Lake Norman & Mooresville

Cat Square parade, an original

A common complaint is that the Christmas season is overrun with commercialism.

We mark Advent by the number of shopping days left. We feel pressure to make our homes look like Martha Stewart specials. It's exhausting.

Escape is possible, if only for an afternoon. Treat yourself to the Cat Square Christmas parade on Dec. 10.

Typically, a parade is an event to which the most distinguished, exemplary members of a community - pageant winners, government officials, members of civic organizations - gussy up and ride down the center of town to be admired.

In most places, if that's your idea of what a parade is, you'd be right. At Cat Square, you'd be half-right.

There are throngs. Oh, how there are throngs! And there are dignitaries: Little Misses, Shriners and their miniature cars, high school bands and the like.

But, despite the name, there is no town square. Instead, there is a crossroads where a cross-section of Lincoln County and surrounding communities gathers for the most spectacular Christmas parade you've ever seen.

You drive west from Lincolnton along country roads, thinking no more than half a dozen souls could possibly gather in so remote a location.

Just when you think you might have missed a turn somewhere, you begin to see little smatterings of a crowd.

Folks in folding chairs surround portable grills: It's a linear tailgate party that begins hours before the official parade. Closer to the parade route, people fill the driveways and cover the shoulders of the road. Anyone can enter the Cat Square parade, and, at some point, everyone has.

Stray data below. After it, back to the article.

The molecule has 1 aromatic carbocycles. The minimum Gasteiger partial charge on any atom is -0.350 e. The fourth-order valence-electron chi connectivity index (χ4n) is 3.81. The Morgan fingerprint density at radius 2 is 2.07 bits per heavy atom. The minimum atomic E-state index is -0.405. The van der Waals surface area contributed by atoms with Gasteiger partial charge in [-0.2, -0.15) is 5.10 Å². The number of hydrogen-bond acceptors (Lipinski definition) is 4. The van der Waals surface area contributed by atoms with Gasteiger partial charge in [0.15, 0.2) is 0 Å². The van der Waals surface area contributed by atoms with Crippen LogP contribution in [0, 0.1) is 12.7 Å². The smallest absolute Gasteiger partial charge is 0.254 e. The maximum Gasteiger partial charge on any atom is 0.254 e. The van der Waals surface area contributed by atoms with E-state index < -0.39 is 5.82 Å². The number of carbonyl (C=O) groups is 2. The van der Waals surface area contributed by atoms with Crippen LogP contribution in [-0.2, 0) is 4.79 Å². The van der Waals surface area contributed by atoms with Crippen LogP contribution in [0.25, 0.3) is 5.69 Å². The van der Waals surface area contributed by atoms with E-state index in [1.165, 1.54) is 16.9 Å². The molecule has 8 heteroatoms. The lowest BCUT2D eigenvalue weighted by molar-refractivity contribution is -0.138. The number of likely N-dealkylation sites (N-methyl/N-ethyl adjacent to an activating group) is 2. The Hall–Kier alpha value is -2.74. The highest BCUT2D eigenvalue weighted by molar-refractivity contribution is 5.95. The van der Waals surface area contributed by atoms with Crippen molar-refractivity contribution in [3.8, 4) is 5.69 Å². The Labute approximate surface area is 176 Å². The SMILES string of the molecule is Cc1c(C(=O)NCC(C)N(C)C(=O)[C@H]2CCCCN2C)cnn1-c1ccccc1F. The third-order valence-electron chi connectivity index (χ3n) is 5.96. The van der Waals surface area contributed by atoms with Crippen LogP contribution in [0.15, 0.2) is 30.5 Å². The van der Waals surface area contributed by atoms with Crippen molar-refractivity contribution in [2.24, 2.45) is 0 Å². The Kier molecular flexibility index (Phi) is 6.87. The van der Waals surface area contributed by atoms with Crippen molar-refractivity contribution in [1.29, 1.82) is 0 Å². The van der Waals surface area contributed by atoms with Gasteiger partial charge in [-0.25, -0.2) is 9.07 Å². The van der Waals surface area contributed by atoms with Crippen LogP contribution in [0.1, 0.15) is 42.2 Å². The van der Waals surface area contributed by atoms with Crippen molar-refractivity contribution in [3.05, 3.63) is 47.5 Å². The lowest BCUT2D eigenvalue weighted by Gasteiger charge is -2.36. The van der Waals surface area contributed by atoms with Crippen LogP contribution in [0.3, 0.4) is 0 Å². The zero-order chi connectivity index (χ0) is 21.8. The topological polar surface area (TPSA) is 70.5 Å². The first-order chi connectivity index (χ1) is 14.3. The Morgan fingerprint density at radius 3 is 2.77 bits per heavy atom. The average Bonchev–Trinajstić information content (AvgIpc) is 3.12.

One year, a lady blew bubbles as she advanced on roller skates. The term "float" is interpreted loosely, and you may see anything from a full-size wooden automobile on a trailer - hauling Santa Claus, of course - to dune buggy-type vehicles ("Big Dixie Boggers") that climb each other.

There are tractors. There are fire trucks and even big rigs. There are vehicles that defy description and the prudent use of spray paint.

At 2 p.m., those closest to the start will hear the drums of the first marching band. Before long, the motley procession makes its way past your seat, dazzling your eyes and ears with its variety and novelty.

The most spectacular thing about this event, though, is the candy. Bring a bag. Bring a much bigger bag than you took trick-or-treating a few weeks ago.

Almost every organization involved in the Cat Square parade, apparently, believes the best way to represent itself as a member in good standing in the community is to fling copious amounts of individually wrapped treats at the masses.

Try not to get trampled, children, as the next wave of the parade arrives while you are still frantically collecting handfuls of peppermints that have rained down from the royal hands of the Christmas Queen.

Just be sure to collect all the candy from the road before the final act: the horses.

Practically every horse owner in western North Carolina enters the Cat Square parade. After the sensory blast of the preceding few hours, the horses are a welcome sight. Hundreds of beautiful, giant animals march silently down the road in the fading afternoon light.

And in the comparatively quiet atmosphere of the horse procession, one could even argue that the Cat Square Parade honors the true spirit of Christmas.

The journey to Cat Square is a kind of pilgrimage to a place where people are gathered for a joyous event. The event celebrates not one holy child but, instead, the joy of hundreds of children.

Everyone, regardless of their station in life, is welcome. There is even a drummer boy, or six. Most of all, the parade is a glorification of the sheer variety of God's kingdom and what's possible when one has a bit of extra spray paint, a trailer and too much free time.

In a world where Christmas is not only commercialized but also largely homogenized, the Cat Square parade is refreshing. There's no pressure to tastefully decorate your home, bake the perfect cookies or buy the perfect gift.

True, there's nothing particularly reverent about it, either. But for a few hundred people in Lincoln County, it's a sacred tradition.